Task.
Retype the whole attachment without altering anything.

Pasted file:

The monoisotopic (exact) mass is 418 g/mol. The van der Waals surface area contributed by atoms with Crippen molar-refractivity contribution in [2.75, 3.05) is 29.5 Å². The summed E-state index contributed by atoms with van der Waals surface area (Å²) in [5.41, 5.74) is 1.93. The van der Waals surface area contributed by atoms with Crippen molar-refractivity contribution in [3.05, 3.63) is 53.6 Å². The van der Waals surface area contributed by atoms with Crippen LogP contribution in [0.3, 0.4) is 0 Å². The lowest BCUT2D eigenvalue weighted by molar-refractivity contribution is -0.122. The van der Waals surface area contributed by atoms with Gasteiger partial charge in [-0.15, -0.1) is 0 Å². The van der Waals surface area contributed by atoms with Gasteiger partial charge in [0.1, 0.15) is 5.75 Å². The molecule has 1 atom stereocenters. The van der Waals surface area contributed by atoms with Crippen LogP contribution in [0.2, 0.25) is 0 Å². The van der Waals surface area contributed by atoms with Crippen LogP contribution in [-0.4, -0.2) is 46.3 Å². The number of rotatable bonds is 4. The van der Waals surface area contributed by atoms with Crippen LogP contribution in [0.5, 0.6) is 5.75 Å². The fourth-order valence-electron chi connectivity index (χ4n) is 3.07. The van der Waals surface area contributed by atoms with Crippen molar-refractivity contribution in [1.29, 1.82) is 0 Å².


The monoisotopic (exact) mass is 418 g/mol. The van der Waals surface area contributed by atoms with Crippen molar-refractivity contribution in [2.75, 3.05) is 29.5 Å². The summed E-state index contributed by atoms with van der Waals surface area (Å²) in [5.41, 5.74) is 1.93. The van der Waals surface area contributed by atoms with Crippen molar-refractivity contribution in [3.05, 3.63) is 53.6 Å². The van der Waals surface area contributed by atoms with Crippen LogP contribution in [0.3, 0.4) is 0 Å². The lowest BCUT2D eigenvalue weighted by molar-refractivity contribution is -0.122. The van der Waals surface area contributed by atoms with Gasteiger partial charge in [-0.15, -0.1) is 0 Å². The van der Waals surface area contributed by atoms with Gasteiger partial charge in [0.1, 0.15) is 5.75 Å². The molecule has 1 atom stereocenters. The van der Waals surface area contributed by atoms with Crippen LogP contribution in [0.2, 0.25) is 0 Å². The van der Waals surface area contributed by atoms with Crippen LogP contribution in [-0.4, -0.2) is 46.3 Å². The number of rotatable bonds is 4. The van der Waals surface area contributed by atoms with Crippen LogP contribution in [0.5, 0.6) is 5.75 Å². The fourth-order valence-electron chi connectivity index (χ4n) is 3.07. The van der Waals surface area contributed by atoms with Crippen molar-refractivity contribution in [1.29, 1.82) is 0 Å².